The limiting factor here is height. The clear cross section of the fuselage will not leave more than 1 to 2 mm of air when accommodating the X08 servo in an upright position. No need to mention that that maximum height is only available next to the longitudinal axis in the middle of the fuselage. On the other hand, a daisy chain assembly with the servos in a line would grow too long and compromise the position of the battery and the receiver.
So this is the plan: The servos are slanted by some 30 degrees and installed in parallel next to each other, but with a longitudinal offset of about 12 mm. This will help to reduce the building length of the servo mount while keeping the tallest parts of the servos close to the centreline of the fuselage.
And this is how it turned out to be at the end: Please note that the servos were moved considerably off centre to port to make more room for longer servo arms. The kit’s original 2.3 mm laser cut (and partially badly burnt) servo mount was replaced by a custom built 3 mm plywood unit for more rigidity. As previous cg estimates revealed, I am no longer fighting overweight in this area.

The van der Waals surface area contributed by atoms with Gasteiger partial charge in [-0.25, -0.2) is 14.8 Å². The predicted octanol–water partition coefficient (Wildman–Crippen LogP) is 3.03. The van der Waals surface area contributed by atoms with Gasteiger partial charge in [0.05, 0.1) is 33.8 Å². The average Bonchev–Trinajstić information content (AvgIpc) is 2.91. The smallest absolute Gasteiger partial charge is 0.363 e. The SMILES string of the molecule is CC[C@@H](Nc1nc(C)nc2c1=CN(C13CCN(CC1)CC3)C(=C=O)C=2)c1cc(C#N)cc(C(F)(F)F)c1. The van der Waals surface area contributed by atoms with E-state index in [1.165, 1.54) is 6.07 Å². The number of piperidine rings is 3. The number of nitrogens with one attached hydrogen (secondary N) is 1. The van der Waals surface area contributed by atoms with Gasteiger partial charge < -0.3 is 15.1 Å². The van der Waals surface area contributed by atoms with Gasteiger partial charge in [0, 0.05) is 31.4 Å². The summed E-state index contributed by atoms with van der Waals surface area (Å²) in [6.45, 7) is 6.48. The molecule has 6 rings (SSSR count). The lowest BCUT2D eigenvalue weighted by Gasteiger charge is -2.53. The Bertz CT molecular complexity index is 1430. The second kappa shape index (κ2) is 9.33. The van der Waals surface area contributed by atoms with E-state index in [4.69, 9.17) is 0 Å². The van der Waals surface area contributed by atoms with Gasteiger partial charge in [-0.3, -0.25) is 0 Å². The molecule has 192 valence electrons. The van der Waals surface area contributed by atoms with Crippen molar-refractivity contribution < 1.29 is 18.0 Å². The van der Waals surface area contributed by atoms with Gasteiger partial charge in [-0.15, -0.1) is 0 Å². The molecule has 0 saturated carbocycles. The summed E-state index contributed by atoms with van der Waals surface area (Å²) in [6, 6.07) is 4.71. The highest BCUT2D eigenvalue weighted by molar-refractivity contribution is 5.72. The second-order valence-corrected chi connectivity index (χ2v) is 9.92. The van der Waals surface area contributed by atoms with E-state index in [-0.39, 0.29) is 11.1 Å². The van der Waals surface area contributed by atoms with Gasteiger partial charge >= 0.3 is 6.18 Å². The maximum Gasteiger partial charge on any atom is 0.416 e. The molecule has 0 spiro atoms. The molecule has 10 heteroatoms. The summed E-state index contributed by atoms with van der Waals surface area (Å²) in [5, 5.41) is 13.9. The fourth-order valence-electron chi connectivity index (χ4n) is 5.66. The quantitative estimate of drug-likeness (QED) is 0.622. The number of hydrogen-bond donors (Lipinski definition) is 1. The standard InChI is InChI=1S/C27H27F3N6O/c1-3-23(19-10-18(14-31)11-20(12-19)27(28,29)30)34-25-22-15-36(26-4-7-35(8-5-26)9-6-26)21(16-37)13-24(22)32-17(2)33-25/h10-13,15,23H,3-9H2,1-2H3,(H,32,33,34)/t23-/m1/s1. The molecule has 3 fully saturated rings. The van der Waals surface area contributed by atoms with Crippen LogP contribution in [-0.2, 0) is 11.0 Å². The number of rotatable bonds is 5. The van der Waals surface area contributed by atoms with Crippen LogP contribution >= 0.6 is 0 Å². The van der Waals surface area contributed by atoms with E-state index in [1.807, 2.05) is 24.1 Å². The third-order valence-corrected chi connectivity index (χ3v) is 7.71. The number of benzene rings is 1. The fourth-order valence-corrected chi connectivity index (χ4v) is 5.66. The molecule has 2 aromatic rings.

The cylindrical ends of the servo motors, however, still need to be as close as possible to the fuselage’s centreline. The 1 to 2 mm of air mentioned above are urgently needed to avoid contact of the red and blue wires with the rough fibreglass skin. These delicate wires are not able to take much chafing.
A 2s 7.4 Volt lipo battery is required. The contenders are:
- E-flite EFLB2802S30, 280 mAh, 30C, 16g
- Hacker TopFuel ECO-X, 350 mAh, 25C, 22g
I pick the Hacker TopFuel. Not only because its color is a perfect match for the Flitz’s pink color pattern, but mainly because we are a bit on the tail-heavy side. Since weight is to be added to the nose anyway, it’s better to do so in the form of energy rather than lazy, poisonous lead. The body of the bigger battery will only just fit in the available space. The two wire sets for power supply and balancing and their respective plugs, however, will be a challenge to accommodate.
I remove the straight red and black factory shrink tubing and cut off a little bit of the clear cover. This will allow the power leads to leave the battery’s body sideways. The rustic trestle keeps the leads in the required angular shape while a piece of black 5 mm shrink tube and the hot air gun make it permanent.